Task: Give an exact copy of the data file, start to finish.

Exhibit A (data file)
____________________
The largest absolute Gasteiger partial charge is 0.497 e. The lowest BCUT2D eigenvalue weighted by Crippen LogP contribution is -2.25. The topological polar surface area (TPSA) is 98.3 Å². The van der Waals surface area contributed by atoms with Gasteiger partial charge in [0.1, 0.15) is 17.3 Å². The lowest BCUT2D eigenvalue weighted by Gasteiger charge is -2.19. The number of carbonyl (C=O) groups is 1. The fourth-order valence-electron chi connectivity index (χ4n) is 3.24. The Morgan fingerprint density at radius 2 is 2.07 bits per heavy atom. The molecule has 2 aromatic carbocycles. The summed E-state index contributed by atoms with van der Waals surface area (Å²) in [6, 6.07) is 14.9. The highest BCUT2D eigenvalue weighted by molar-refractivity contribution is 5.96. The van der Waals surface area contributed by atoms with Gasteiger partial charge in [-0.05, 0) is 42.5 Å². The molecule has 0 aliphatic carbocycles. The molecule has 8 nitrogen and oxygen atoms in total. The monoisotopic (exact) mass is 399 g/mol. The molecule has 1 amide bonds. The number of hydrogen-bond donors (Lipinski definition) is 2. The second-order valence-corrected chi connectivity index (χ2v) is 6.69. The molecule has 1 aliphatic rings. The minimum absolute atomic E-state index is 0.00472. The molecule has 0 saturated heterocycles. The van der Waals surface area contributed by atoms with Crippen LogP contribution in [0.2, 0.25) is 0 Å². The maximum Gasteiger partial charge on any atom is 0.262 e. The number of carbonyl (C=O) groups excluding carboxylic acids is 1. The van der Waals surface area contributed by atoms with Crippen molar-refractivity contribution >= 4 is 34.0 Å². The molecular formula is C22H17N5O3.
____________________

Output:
The largest absolute Gasteiger partial charge is 0.497 e. The lowest BCUT2D eigenvalue weighted by Crippen LogP contribution is -2.25. The topological polar surface area (TPSA) is 98.3 Å². The van der Waals surface area contributed by atoms with Gasteiger partial charge in [0.1, 0.15) is 17.3 Å². The lowest BCUT2D eigenvalue weighted by Gasteiger charge is -2.19. The number of carbonyl (C=O) groups is 1. The fourth-order valence-electron chi connectivity index (χ4n) is 3.24. The Morgan fingerprint density at radius 2 is 2.07 bits per heavy atom. The molecule has 2 aromatic carbocycles. The summed E-state index contributed by atoms with van der Waals surface area (Å²) in [6, 6.07) is 14.9. The highest BCUT2D eigenvalue weighted by molar-refractivity contribution is 5.96. The van der Waals surface area contributed by atoms with Gasteiger partial charge in [-0.05, 0) is 42.5 Å². The molecule has 0 aliphatic carbocycles. The molecule has 8 nitrogen and oxygen atoms in total. The monoisotopic (exact) mass is 399 g/mol. The molecule has 1 amide bonds. The number of hydrogen-bond donors (Lipinski definition) is 2. The second-order valence-corrected chi connectivity index (χ2v) is 6.69. The molecule has 1 aliphatic rings. The minimum absolute atomic E-state index is 0.00472. The molecule has 0 saturated heterocycles. The van der Waals surface area contributed by atoms with Crippen LogP contribution in [0.2, 0.25) is 0 Å². The maximum Gasteiger partial charge on any atom is 0.262 e. The number of carbonyl (C=O) groups excluding carboxylic acids is 1. The van der Waals surface area contributed by atoms with Crippen molar-refractivity contribution >= 4 is 34.0 Å². The molecular formula is C22H17N5O3.